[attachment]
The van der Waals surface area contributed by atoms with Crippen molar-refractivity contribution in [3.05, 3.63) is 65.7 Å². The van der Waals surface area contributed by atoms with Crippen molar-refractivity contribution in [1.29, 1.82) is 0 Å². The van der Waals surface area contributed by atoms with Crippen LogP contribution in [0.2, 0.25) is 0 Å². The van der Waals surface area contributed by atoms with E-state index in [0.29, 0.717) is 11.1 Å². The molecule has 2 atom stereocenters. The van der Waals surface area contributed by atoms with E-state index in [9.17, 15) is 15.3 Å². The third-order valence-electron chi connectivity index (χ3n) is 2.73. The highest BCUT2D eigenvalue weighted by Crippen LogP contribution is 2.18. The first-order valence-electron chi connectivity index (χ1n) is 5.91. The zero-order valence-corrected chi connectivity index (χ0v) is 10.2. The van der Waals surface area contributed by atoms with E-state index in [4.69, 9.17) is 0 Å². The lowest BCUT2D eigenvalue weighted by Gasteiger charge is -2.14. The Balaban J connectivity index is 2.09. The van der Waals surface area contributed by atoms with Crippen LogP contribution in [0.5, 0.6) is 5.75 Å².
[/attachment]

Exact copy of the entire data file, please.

The van der Waals surface area contributed by atoms with Crippen molar-refractivity contribution in [3.05, 3.63) is 65.7 Å². The van der Waals surface area contributed by atoms with Crippen molar-refractivity contribution in [1.29, 1.82) is 0 Å². The van der Waals surface area contributed by atoms with Crippen LogP contribution in [0.2, 0.25) is 0 Å². The van der Waals surface area contributed by atoms with E-state index in [0.29, 0.717) is 11.1 Å². The molecule has 2 atom stereocenters. The van der Waals surface area contributed by atoms with E-state index in [9.17, 15) is 15.3 Å². The third-order valence-electron chi connectivity index (χ3n) is 2.73. The highest BCUT2D eigenvalue weighted by Crippen LogP contribution is 2.18. The first-order valence-electron chi connectivity index (χ1n) is 5.91. The zero-order valence-corrected chi connectivity index (χ0v) is 10.2. The van der Waals surface area contributed by atoms with E-state index in [4.69, 9.17) is 0 Å². The lowest BCUT2D eigenvalue weighted by Gasteiger charge is -2.14. The Balaban J connectivity index is 2.09. The van der Waals surface area contributed by atoms with Crippen LogP contribution in [0.5, 0.6) is 5.75 Å².